English is taught daily at Highfield in discrete lessons and applied in other subjects. From Year 1 upwards, Class books are used for most subjects (rather than separate English books) in order that children have opportunities to transfer and apply their skills across the curriculum.
Our English lessons are based around high quality texts. Over the course of 2 to 3 weeks children will be introduced to a text, look for key features to understand the genre and then work towards producing their own pieces of writing. We call this a “reading into writing” model. The rules of grammar are taught as part of a unit of work (which we then encourage children to use in their extended writing pieces) and in discrete lessons. Children will also practise their speaking and listening skills across the curriculum as well as through drama activities included in English units of work.
What does the learning of English look like at Highfield Primary School?
- High quality texts which inspire and spark children’s imagination.
- Lessons which give children strategies to read (including phonics) and encourage them to have a deeper understanding of texts.
- Children develop their writing skills across the curriculum, making links to prior learning and real life contexts as well as using high quality texts.
- Children are able to question themselves and others about how writing can be improved.
- Spelling and Grammar are taught in context enabling a deeper understanding.
- Children are motivated to improve.
The importance of spoken language in pupils’ development across the whole curriculum is paramount. Spoken language underpins the development of reading and writing. Children are encouraged to develop effective communication skills in readiness for later life.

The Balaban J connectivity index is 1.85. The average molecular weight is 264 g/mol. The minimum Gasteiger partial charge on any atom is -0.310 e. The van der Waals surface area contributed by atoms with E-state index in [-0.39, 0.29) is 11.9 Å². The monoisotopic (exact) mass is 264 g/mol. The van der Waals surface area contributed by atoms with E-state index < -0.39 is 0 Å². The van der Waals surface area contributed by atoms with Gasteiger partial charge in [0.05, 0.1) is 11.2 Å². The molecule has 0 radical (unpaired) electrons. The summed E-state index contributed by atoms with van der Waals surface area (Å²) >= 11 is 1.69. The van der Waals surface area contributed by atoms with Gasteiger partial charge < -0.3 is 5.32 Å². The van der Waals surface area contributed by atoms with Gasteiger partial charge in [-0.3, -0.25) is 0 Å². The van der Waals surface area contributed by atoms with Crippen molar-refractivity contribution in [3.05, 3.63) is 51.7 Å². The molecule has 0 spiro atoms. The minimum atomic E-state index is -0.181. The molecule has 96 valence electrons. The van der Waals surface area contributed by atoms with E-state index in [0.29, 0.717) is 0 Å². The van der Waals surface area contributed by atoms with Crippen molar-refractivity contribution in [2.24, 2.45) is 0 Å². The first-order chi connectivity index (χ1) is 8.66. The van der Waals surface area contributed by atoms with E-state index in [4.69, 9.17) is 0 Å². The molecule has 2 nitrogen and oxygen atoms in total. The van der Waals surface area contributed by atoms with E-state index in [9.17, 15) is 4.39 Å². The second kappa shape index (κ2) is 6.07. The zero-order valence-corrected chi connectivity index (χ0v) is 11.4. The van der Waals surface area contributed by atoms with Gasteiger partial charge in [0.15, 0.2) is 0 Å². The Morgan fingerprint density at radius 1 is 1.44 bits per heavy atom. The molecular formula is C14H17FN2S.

At Highfield, pupils’ confidence and competence in spoken language and listening skills are continually developed throughout the school. Pupils develop a capacity to explain their understanding of books and other reading, and to prepare their ideas before they write.
Children have opportunities to work in pairs, small groups, large groups and as a whole class using drama, roleplay, hot seating, presentations, discussions and debates to develop such skills.
Pupils are encouraged to develop a broader, deeper and richer vocabulary to discuss abstract concepts and a wider range of topics, and to enhance their knowledge about language as a whole.
At Highfield, children begin their writing journey in the Early Years where the graphemes linked to the taught sounds are learnt and practised. Children are encouraged to practise letter formation using a variety of mediums (e.g. chalk, sand, cornflour) and taught rhymes to support formation recall. Throughout Years 1 – 6 we follow the Nelson Handwriting programme to ensure a consistent whole-school approach to handwriting. The children practise their handwriting through frequent and direct teaching. Children are taught to form letters correctly with confidence.
As soon as children can form letters securely with the correct orientation they are taught to write in a joined style. This usually takes place in Year 2 onwards. Children should be using joined handwriting throughout their independent writing with a strong focus on increasing fluency and speed.
The children are given spellings each week throughout Years 1 to 6. These spelling words link to the National Curriculum objectives and also include specific sounds being taught for younger children or children who are developing their knowledge of Phonics e.g. EAL children and those with special educational needs.
Please see below for Writing Assessments/End of year expectations: